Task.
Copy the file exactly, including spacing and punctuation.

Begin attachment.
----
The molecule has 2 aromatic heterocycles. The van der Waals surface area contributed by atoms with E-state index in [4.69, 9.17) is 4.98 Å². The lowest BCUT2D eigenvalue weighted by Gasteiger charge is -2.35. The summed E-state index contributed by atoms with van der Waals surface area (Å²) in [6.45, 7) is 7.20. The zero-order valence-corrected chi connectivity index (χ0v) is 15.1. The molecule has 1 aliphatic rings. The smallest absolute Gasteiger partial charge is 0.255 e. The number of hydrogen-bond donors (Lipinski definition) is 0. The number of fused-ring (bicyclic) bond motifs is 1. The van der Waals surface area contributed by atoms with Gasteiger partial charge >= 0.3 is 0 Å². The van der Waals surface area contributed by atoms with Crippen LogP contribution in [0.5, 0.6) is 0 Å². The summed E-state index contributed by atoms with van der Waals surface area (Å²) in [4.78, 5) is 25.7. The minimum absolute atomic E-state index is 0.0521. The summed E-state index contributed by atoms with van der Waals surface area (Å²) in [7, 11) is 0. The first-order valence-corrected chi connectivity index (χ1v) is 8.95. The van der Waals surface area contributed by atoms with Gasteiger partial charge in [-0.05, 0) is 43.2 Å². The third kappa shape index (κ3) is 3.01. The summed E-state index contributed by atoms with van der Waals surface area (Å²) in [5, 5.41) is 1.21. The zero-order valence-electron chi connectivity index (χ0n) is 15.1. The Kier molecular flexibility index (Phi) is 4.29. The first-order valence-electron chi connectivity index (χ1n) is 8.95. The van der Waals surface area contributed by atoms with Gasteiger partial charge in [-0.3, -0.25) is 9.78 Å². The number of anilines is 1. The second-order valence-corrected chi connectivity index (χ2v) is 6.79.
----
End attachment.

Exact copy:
The molecule has 2 aromatic heterocycles. The van der Waals surface area contributed by atoms with E-state index in [4.69, 9.17) is 4.98 Å². The lowest BCUT2D eigenvalue weighted by Gasteiger charge is -2.35. The summed E-state index contributed by atoms with van der Waals surface area (Å²) in [6.45, 7) is 7.20. The zero-order valence-corrected chi connectivity index (χ0v) is 15.1. The molecule has 1 aliphatic rings. The smallest absolute Gasteiger partial charge is 0.255 e. The number of hydrogen-bond donors (Lipinski definition) is 0. The number of fused-ring (bicyclic) bond motifs is 1. The van der Waals surface area contributed by atoms with Gasteiger partial charge >= 0.3 is 0 Å². The van der Waals surface area contributed by atoms with Crippen LogP contribution in [0.5, 0.6) is 0 Å². The summed E-state index contributed by atoms with van der Waals surface area (Å²) in [4.78, 5) is 25.7. The minimum absolute atomic E-state index is 0.0521. The summed E-state index contributed by atoms with van der Waals surface area (Å²) in [7, 11) is 0. The first-order valence-corrected chi connectivity index (χ1v) is 8.95. The van der Waals surface area contributed by atoms with Gasteiger partial charge in [-0.05, 0) is 43.2 Å². The third kappa shape index (κ3) is 3.01. The summed E-state index contributed by atoms with van der Waals surface area (Å²) in [5, 5.41) is 1.21. The zero-order valence-electron chi connectivity index (χ0n) is 15.1. The Kier molecular flexibility index (Phi) is 4.29. The first-order valence-electron chi connectivity index (χ1n) is 8.95. The van der Waals surface area contributed by atoms with Gasteiger partial charge in [-0.3, -0.25) is 9.78 Å². The number of anilines is 1. The second-order valence-corrected chi connectivity index (χ2v) is 6.79.